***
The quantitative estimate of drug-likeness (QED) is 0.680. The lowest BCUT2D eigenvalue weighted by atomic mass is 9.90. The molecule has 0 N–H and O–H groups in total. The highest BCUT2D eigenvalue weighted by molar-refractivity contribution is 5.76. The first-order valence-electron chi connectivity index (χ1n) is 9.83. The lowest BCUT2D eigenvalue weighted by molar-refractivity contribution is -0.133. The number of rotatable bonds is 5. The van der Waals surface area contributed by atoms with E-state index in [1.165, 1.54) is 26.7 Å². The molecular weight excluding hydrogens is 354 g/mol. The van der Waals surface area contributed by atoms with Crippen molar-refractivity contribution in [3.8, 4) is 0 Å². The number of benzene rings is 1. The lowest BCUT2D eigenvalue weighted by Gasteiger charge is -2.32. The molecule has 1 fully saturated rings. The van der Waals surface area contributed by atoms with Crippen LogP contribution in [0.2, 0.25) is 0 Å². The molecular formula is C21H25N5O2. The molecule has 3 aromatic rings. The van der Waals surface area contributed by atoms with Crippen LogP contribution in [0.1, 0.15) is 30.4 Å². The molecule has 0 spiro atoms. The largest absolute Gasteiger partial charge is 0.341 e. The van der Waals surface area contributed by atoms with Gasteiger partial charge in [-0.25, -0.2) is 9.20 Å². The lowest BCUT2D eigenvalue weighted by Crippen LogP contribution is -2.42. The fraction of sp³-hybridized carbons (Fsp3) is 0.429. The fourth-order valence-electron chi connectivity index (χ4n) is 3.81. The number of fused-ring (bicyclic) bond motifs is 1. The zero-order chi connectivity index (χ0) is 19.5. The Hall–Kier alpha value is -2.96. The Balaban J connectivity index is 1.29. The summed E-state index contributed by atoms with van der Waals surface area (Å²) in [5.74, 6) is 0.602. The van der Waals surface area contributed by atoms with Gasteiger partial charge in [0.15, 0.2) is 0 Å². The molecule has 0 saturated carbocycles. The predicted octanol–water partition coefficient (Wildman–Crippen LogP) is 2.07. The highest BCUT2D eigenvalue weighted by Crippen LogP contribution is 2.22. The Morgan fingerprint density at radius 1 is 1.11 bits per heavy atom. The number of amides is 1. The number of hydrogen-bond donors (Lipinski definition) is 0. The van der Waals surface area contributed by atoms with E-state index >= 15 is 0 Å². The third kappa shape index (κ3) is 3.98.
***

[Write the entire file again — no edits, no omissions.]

The quantitative estimate of drug-likeness (QED) is 0.680. The lowest BCUT2D eigenvalue weighted by atomic mass is 9.90. The molecule has 0 N–H and O–H groups in total. The highest BCUT2D eigenvalue weighted by molar-refractivity contribution is 5.76. The first-order valence-electron chi connectivity index (χ1n) is 9.83. The lowest BCUT2D eigenvalue weighted by molar-refractivity contribution is -0.133. The number of rotatable bonds is 5. The van der Waals surface area contributed by atoms with E-state index in [1.165, 1.54) is 26.7 Å². The molecular weight excluding hydrogens is 354 g/mol. The van der Waals surface area contributed by atoms with Crippen molar-refractivity contribution in [3.8, 4) is 0 Å². The number of benzene rings is 1. The lowest BCUT2D eigenvalue weighted by Gasteiger charge is -2.32. The molecule has 1 fully saturated rings. The van der Waals surface area contributed by atoms with Crippen LogP contribution in [0.2, 0.25) is 0 Å². The molecular formula is C21H25N5O2. The molecule has 3 aromatic rings. The van der Waals surface area contributed by atoms with Crippen LogP contribution in [0.1, 0.15) is 30.4 Å². The molecule has 0 spiro atoms. The largest absolute Gasteiger partial charge is 0.341 e. The van der Waals surface area contributed by atoms with Gasteiger partial charge in [-0.25, -0.2) is 9.20 Å². The lowest BCUT2D eigenvalue weighted by Crippen LogP contribution is -2.42. The fraction of sp³-hybridized carbons (Fsp3) is 0.429. The fourth-order valence-electron chi connectivity index (χ4n) is 3.81. The number of fused-ring (bicyclic) bond motifs is 1. The zero-order chi connectivity index (χ0) is 19.5. The Hall–Kier alpha value is -2.96. The Balaban J connectivity index is 1.29. The summed E-state index contributed by atoms with van der Waals surface area (Å²) in [5.74, 6) is 0.602. The van der Waals surface area contributed by atoms with Gasteiger partial charge in [0.15, 0.2) is 0 Å². The molecule has 0 saturated carbocycles. The predicted octanol–water partition coefficient (Wildman–Crippen LogP) is 2.07. The highest BCUT2D eigenvalue weighted by Crippen LogP contribution is 2.22. The Morgan fingerprint density at radius 1 is 1.11 bits per heavy atom. The number of amides is 1. The number of hydrogen-bond donors (Lipinski definition) is 0. The van der Waals surface area contributed by atoms with E-state index >= 15 is 0 Å². The third kappa shape index (κ3) is 3.98.